By Alan Scherstuhl
By Stephanie Zacharek
By Carolina Del Busto
By Amy Nicholson
By Simon Abrams
By Kevin Dilmore
By New Times
By Amy Nicholson
One of the biggest success stories of the 2011 Sundance Film Festival was writer-director Dee Rees' film Pariah, about 17-year-old black lesbian Alike (pronounced Ah-lee-kay, played by Adepero Oduye) and her struggles to forge an identity from the constricting butch/femme palette. Her best friend Laura (a scene-stealing Pernell Walker) has her back, but unintentionally complicates things; Alike's also caught between a dad who adores her and a mom whose own demons create a volatile household. It's a sharp, moving, visually gorgeous film, insightfully written and directed by Rees, who spoke with us about adapting Pariah from her same-titled 2007 short, issues affecting queer youth, the semi-autobiographical elements of the film, and Spike Lee's role in getting Pariah made.
Ernest Hardy: Pariah has my favorite movie line of the year: "You're a grown-ass woman, bruh."
Dee Rees: [Laughing] Is it the perversity of the bruh?
EH: It's how much is said in that single line. It captures all the tensions of Alike's world — the identity battles being waged; the gender issues in play; the parent/child war that's brewing.
DR: That line is Laura's challenge to Alike that she should start staking out her own identity, even as Laura is forcing an identity on Alike. That's the irony.
EH: That's a central point the film makes — that the pressures on young LGBT folks aren't just from homophobic parents or society. It's also from members of the community, who can be exacting in telling you how you should act and what it means to be gay.
DR: That's a big part of the film, because that was the thing I was most confused by when I was coming out, even though I came out when I was 27 years old and, you know, supposedly a grown-ass woman. I'm not saying everywhere, but in the [lesbian] clubs I'd go to there was this re-creation of hetero culture and it felt like, "What's the point?"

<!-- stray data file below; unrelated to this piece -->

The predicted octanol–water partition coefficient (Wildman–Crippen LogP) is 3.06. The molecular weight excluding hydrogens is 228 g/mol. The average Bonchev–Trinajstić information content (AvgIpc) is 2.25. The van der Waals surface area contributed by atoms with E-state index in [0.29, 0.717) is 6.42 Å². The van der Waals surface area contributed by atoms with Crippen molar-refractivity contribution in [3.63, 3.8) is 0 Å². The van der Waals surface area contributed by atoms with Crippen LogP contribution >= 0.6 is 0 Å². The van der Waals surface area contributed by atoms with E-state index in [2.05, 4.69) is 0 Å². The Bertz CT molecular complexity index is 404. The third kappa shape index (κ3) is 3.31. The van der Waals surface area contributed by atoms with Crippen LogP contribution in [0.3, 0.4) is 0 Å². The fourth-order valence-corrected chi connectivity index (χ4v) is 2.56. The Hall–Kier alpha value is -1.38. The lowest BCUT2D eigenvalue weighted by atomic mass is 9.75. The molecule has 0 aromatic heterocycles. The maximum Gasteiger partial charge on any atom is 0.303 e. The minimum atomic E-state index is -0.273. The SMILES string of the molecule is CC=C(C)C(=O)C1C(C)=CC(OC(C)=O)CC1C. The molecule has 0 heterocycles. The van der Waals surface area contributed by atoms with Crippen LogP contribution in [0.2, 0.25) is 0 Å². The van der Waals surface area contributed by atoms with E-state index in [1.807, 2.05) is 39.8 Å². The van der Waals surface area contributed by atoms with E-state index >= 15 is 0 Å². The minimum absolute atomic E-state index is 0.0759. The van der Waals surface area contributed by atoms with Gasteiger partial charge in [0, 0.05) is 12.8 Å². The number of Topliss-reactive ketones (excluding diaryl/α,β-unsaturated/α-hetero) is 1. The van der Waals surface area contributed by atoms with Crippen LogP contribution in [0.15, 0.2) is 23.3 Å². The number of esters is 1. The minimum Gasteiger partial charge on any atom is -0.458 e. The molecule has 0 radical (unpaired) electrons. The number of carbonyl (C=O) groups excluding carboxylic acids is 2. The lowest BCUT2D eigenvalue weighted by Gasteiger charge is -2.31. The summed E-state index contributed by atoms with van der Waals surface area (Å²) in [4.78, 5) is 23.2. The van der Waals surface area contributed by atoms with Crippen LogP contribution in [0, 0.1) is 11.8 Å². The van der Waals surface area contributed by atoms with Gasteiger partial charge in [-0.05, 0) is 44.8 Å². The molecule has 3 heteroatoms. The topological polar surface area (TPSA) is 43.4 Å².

It was this very butch/femme dichotomy and I felt like I didn't fit in either one. I wasn't hard enough to be butch; I wasn't soft enough to be femme. With Pariah, I was trying to show that there is a spectrum of gender identity. Alike comes to realize that she doesn't have to be anything; she can just continue being herself.
EH: You've said that Pariah is semi-autobiographical . . .
DR: It's semi-autobiographical in that I came out when I was 27, not 17. Being from Nashville, one of the things I was amazed by in coming to New York was seeing these out teenage girls who not only knew at that young age [that they were lesbians], but weren't afraid to be that. In some ways, it's transposing my experience — if I'd come out when I was 17, what would that have been like?
I never experienced any physical violence coming out, and my circumstances were very different because I was living independently. The risks were less for me because I was self-sustaining. I wanted to tell the story of a teenager because the stakes are higher for her. She's dependent. She's not taking care of herself.
Also, Pariah is about how to be, versus coming out. Alike knows that she loves women; that's not the question. Her question is how to be. And that was my struggle — not that I love women, but how to be.
EH: Alike's parents, Arthur and Audrey, are re-conceptualized from the short, where it's the father whose response is violent. It didn't come across in your short that Alike was a daddy's girl, which is a major point of the feature.
DR: Yeah, when I first wrote the feature script, it was the dad who committed the violence. It was coming from a place of surprise, of him feeling betrayed that his best friend [his daughter] hadn't been honest with him. But as I workshopped it, it just didn't feel right. I realized that Arthur wouldn't be capable of this. I realized that it's Audrey who's not being listened to. It's Audrey who everybody's pushing away, so she's the one who's isolated. She's the one who's gonna be able to [commit an act of violence] and just lose herself.
EH: How did you find Adepero Oduye?
DR: She came to us when we were casting the short in 2006. She came in the first day of auditions at NYU, and had on her little brother's clothes. She just blew the audition away. And she wasn't a stereotype. She got it. It's like she walked off the page.
EH: A crucial segment in the film is when we see Laura and her all-girl crew hanging on the pier, trying to figure out what to do that night. Flash ahead a few hours and one of the girls is crashing on Laura's couch out of necessity. Without turning into a PSA, that moment serves as a reminder that homelessness is a serious issue for LGBT youth.
DR: I'm glad that came through. We didn't want it to be a PSA, but we wanted to address the issue. Sometimes gay is depicted in the media as fun and fabulous, like it's all good now. I wanted to show that it's not all good, and the girls are putting on this kind of faux fabulousness. The pier scene is supposed to be very Midsummer's Night Dream — as the night goes on, the gilt wears off, we see it's not as glamorous as it looks. They may not have a place to stay; they don't know where their next meal is coming from.
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